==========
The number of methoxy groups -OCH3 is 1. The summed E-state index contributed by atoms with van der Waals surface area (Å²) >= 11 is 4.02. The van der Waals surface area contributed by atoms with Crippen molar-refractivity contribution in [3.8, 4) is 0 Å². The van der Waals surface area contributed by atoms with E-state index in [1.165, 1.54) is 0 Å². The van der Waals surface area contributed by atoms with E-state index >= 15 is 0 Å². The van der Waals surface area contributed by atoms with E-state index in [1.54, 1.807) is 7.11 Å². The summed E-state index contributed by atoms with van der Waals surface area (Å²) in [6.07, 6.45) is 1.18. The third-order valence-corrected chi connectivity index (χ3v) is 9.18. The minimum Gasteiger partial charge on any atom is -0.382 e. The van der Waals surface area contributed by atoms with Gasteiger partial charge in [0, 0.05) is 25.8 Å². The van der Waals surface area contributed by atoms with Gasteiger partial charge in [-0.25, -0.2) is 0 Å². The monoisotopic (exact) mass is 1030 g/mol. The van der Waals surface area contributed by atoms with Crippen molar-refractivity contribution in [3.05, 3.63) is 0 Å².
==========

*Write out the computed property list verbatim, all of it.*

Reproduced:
The number of methoxy groups -OCH3 is 1. The summed E-state index contributed by atoms with van der Waals surface area (Å²) >= 11 is 4.02. The van der Waals surface area contributed by atoms with Crippen molar-refractivity contribution in [3.8, 4) is 0 Å². The van der Waals surface area contributed by atoms with E-state index in [1.165, 1.54) is 0 Å². The van der Waals surface area contributed by atoms with E-state index >= 15 is 0 Å². The van der Waals surface area contributed by atoms with E-state index in [1.54, 1.807) is 7.11 Å². The summed E-state index contributed by atoms with van der Waals surface area (Å²) in [6.07, 6.45) is 1.18. The third-order valence-corrected chi connectivity index (χ3v) is 9.18. The minimum Gasteiger partial charge on any atom is -0.382 e. The van der Waals surface area contributed by atoms with Gasteiger partial charge in [0, 0.05) is 25.8 Å². The van der Waals surface area contributed by atoms with Gasteiger partial charge in [-0.25, -0.2) is 0 Å². The monoisotopic (exact) mass is 1030 g/mol. The van der Waals surface area contributed by atoms with Crippen molar-refractivity contribution in [3.05, 3.63) is 0 Å².